How to Build and Run your apps using Docker Compose

Docker compose, formerly known as Fig,  is a tool which can define and run complex applications using Docker. Basically it does the job of creating multiple containers and links between them.

Using Docker Compose requires defining the environment required for your app using a Dockerfile and the services required for the app in a '.yml' file. One can then use a single command to create and start all the services from the configuration file. In this writeup, we will learn how to install and use compose on Ubuntu 15.10. We will also touch upon how to run your app using it.


The prerequisite to installing Docker Compose is Docker Engine.  If you have not already installed Docker Engine, here are the quick steps for the same:

$ sudo apt-get update

$ sudo apt-get install linux-image-extra-$(uname -r)

$ sudo apt-get install docker-engine

To verify if the Docker installation was successful, let us run a hello-world program:

$sudo docker run hello-world

poornima@BNPTHKPD:~$ sudo docker run hello-world
Unable to find image 'hello-world:latest' locally
latest: Pulling from library/hello-world
03f4658f8b78: Pull complete
a3ed95caeb02: Pull complete
Digest: sha256:8be990ef2aeb16dbcb9271ddfe2610fa6658d13f6dfb8bc72074cc1ca36966a7
Status: Downloaded newer image for hello-world:latest

Hello from Docker.
This message shows that your installation appears to be working correctly.


Now to install Compose, execute the following curl command in the terminal:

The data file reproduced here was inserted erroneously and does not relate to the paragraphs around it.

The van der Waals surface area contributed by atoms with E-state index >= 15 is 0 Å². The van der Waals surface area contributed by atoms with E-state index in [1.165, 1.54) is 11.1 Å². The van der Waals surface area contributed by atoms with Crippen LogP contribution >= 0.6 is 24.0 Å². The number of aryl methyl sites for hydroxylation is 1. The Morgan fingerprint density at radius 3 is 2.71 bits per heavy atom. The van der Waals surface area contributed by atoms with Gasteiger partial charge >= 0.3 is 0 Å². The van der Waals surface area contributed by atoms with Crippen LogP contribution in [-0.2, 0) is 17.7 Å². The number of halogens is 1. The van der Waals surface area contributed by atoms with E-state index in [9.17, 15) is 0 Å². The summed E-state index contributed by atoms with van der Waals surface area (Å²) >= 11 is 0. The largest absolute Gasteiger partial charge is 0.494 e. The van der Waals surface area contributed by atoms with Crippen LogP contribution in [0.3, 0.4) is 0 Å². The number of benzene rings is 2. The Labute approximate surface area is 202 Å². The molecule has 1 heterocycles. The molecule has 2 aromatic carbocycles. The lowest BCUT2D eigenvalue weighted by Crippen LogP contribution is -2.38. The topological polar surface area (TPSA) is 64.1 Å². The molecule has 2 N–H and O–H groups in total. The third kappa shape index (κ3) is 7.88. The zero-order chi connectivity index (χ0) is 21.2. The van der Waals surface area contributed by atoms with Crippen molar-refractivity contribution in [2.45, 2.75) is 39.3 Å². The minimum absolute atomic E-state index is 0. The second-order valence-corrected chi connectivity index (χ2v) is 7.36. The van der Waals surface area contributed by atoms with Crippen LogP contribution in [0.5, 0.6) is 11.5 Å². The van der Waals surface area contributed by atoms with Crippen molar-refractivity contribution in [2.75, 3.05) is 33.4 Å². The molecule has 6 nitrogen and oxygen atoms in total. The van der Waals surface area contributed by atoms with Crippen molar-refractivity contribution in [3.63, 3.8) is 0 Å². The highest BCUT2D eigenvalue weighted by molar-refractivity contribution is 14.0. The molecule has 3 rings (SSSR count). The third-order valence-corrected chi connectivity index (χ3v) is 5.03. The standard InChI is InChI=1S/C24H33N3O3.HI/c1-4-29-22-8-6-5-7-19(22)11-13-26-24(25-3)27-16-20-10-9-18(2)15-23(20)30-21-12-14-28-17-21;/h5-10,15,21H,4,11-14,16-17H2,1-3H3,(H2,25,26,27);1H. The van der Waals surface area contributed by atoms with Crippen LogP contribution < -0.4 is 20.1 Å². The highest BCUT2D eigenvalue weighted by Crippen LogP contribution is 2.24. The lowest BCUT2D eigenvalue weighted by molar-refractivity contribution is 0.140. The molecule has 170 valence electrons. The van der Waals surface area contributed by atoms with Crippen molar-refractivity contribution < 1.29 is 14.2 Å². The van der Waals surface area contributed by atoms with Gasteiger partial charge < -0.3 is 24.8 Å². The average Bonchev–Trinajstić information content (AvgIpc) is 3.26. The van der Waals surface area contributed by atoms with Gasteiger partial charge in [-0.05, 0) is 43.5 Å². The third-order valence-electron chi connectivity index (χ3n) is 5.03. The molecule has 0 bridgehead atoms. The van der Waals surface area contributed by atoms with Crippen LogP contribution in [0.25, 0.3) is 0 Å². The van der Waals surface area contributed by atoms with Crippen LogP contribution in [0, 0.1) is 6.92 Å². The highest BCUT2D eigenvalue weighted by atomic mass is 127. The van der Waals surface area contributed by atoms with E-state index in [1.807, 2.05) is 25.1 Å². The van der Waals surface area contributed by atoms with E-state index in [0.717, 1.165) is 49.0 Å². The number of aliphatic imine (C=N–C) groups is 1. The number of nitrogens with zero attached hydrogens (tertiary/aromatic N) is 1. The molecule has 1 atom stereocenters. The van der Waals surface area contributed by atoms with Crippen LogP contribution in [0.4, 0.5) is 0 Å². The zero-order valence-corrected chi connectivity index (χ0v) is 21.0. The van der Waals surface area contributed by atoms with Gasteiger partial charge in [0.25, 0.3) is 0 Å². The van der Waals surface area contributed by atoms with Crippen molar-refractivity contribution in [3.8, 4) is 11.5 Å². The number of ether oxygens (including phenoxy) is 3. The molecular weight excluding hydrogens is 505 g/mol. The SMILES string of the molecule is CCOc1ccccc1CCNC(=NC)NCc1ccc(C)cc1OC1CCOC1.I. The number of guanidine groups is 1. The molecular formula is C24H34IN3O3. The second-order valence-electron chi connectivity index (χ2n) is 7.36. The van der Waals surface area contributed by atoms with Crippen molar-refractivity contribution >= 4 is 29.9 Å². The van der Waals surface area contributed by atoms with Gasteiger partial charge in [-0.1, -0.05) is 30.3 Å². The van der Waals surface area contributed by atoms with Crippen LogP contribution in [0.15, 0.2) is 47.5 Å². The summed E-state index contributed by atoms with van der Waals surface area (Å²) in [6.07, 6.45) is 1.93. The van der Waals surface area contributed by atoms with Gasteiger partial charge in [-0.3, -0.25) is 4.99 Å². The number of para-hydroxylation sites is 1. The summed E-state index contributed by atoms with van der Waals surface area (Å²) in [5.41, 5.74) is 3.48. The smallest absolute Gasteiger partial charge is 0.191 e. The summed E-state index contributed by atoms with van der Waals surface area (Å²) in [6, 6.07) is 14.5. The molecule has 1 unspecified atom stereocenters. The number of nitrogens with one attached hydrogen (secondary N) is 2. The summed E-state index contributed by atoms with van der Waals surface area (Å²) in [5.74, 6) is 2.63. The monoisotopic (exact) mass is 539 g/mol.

$ curl -L`uname -s`-`uname -m`/usr/local/bin/docker-compose

Set executable permissions to the binary

$ chmod +x /usr/local/bin/docker-compose

Verify if the installation is complete:

$docker compose --version

root@BNPTHKPD:/home/poornima# docker-compose --version
docker-compose version 1.7.0, build 0d7bf73

Docker compose commands

Before we go ahead and learn how to run your applications using Compose, let me introduce you to some of its important commands.

Syntax for docker-compose command is

docker-compose [-f=...] [options] [commands] [args]

One can verify the version of docker-compose using:

docker-compose  -v, --version

When used with 'ps' command, it lists the available containers

docker-compose ps

You can create and start your containers using the 'up' command and adding '-d' option will run the containers in the background

docker-compose up -d

Listed below are some more commands that can be used with docker-compose:

build -  to build services

pause / unpause  -  pause and unpause services

stop -  stop services

restart - restart services

rm  - remove stopped containers

logs - view output from containers

help - to get help on a command

Building and Running your app

In this section, we will focus on building a simple Python web application and running it using Docker Compose.


Let us first create a directory for our app.

poornima@BNPTHKPD:~$ mkdir dockcompose
poornima@BNPTHKPD:~$ cd dockcompose/

We will now create a Hello World web application using the Flask framework in this directory with the following contents:

from flask import Flask

app = Flask(__name__)
def hello_world():
return 'Hello World using Docker Compose'

if __name__ == '__main__':,host='')

Create a requirements.txt file in the same project directory containing the following:


In the next step, we need to create a Docker image containing all the dependencies that the Python application needs.

Creating a Docker Image

For this, create a file called Dockerfile again in the project directory with the following contents:

FROM python:2.7

ADD . /code